Carrollton — Agnes of God, by John Pielmeier and currently being staged by 3 Cords Theatre at The Plaza Arts in Carrollton, centers on a young nun accused of killing her newborn infant. The accused claims to have no memory of the conception, birth or the death of the child. Is Agnes an innocent, a saint or a woman driven to a horrifying act by the demons of her past? The beauty of Agnes of God is that it offers no simple answers, but takes an empathetic look at faith, miracles and the power of the mind.
The original Broadway production earned Amanda Plummer a Tony for Best Featured Actress in a Play for her portrayal of Agnes. The movie version starred Jane Fonda as the chain smoking psychiatrist brought in to determine Agnes’ sanity, Anne Bancroft as Mother Superior and Meg Tilly as Agnes.
At first glance Agnes of God looks like an obvious choice for a fledgling theater company. There are only three characters, and it doesn’t require complex sets or costumes. But as the heavy hitters who originated the roles indicate, this is a difficult script requiring strong actors to navigate it. Fortunately the trio at 3 Cords, directed by Bill Sizemore, comes through superbly.
Dr. Martha Livingstone (Judy Sizemore) is the psychiatrist called in to question Agnes. Sizemore gives a rich performance as a woman who has turned her back on religion, but as she begins to interact with Agnes, she once again questions her own beliefs. The role is demanding, as Livingstone is on stage for the entire play, but Sizemore demonstrates a steady and grounded presence throughout.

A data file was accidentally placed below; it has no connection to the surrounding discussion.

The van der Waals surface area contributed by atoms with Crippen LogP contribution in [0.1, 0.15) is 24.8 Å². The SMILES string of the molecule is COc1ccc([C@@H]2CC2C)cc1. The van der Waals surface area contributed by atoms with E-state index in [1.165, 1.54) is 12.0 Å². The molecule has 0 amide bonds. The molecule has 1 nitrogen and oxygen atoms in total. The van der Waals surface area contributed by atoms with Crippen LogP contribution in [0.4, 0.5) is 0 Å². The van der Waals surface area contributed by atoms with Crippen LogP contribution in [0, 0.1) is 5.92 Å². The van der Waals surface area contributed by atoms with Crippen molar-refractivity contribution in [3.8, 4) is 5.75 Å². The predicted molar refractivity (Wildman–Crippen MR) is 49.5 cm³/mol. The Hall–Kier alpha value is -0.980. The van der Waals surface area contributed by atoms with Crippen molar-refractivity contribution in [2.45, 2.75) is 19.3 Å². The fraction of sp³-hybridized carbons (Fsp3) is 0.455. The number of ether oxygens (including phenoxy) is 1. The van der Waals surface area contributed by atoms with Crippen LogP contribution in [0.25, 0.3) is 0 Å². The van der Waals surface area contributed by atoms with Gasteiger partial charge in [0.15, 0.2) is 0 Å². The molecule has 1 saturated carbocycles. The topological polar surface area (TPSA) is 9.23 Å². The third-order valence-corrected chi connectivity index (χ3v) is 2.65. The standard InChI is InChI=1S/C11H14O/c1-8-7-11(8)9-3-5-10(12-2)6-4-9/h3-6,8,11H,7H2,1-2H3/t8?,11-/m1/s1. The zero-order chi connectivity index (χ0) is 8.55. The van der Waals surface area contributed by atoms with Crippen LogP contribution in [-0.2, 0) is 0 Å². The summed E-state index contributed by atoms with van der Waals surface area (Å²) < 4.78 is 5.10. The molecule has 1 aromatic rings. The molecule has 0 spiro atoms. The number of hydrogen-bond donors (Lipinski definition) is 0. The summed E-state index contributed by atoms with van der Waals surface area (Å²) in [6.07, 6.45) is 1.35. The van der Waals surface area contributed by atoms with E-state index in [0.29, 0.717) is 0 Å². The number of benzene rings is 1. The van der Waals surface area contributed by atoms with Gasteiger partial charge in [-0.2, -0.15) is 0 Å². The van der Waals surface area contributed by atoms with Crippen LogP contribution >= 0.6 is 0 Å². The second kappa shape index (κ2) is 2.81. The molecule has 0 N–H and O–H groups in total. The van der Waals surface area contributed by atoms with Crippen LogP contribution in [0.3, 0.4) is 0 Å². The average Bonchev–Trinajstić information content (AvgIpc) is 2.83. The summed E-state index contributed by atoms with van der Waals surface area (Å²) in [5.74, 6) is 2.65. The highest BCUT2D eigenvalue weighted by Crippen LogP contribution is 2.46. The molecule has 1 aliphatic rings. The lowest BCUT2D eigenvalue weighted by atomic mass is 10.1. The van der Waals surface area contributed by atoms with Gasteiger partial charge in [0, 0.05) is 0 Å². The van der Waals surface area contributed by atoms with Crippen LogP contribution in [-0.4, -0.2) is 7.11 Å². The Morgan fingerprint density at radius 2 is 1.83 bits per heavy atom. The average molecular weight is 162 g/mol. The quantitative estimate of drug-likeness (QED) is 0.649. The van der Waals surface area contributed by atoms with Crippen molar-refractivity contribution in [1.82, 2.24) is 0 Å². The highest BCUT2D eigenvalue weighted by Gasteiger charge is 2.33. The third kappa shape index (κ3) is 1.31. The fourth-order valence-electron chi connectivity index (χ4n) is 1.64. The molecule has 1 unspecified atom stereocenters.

Cynthia Matthews also shines as she slowly reveals how deeply Mother Superior wants to believe in miracles. She is not a typical cloistered pedant but a woman who’s seen her fair share of life’s cruelties. The play’s subject matter, rife with child abuse, infanticide and mental instability could have been unrelenting. But Pielmeier has endowed the Mother Superior with a sharp wit. A sequence between Livingstone and Mother Superior about which brand of cigarettes Joan of Arc would smoke, turns into witty, rapid fire exchange between the two.
Agnes (Connie Marie Brown) is by far the most difficult role. Brown has a beautiful singing voice, which is integral to the part and she brings power to many of her scenes, particularly when she relives the past that continues to haunt her. The abuse of her childhood has colored how she sees the world, and at times her rapid transformation from angelic presence to a young woman possessed with fury are not completely smooth, yet overall Brown achieves a quality that illustrates why those around her believe she may be “touched by God.”
3 Cords is a new company, producing their second show in the Plaza Arts space. It’s clear that 3 Cords is a lean operation, but they are producing excellent work. It would be simply heavenly if this quality theater company could find a permanent home.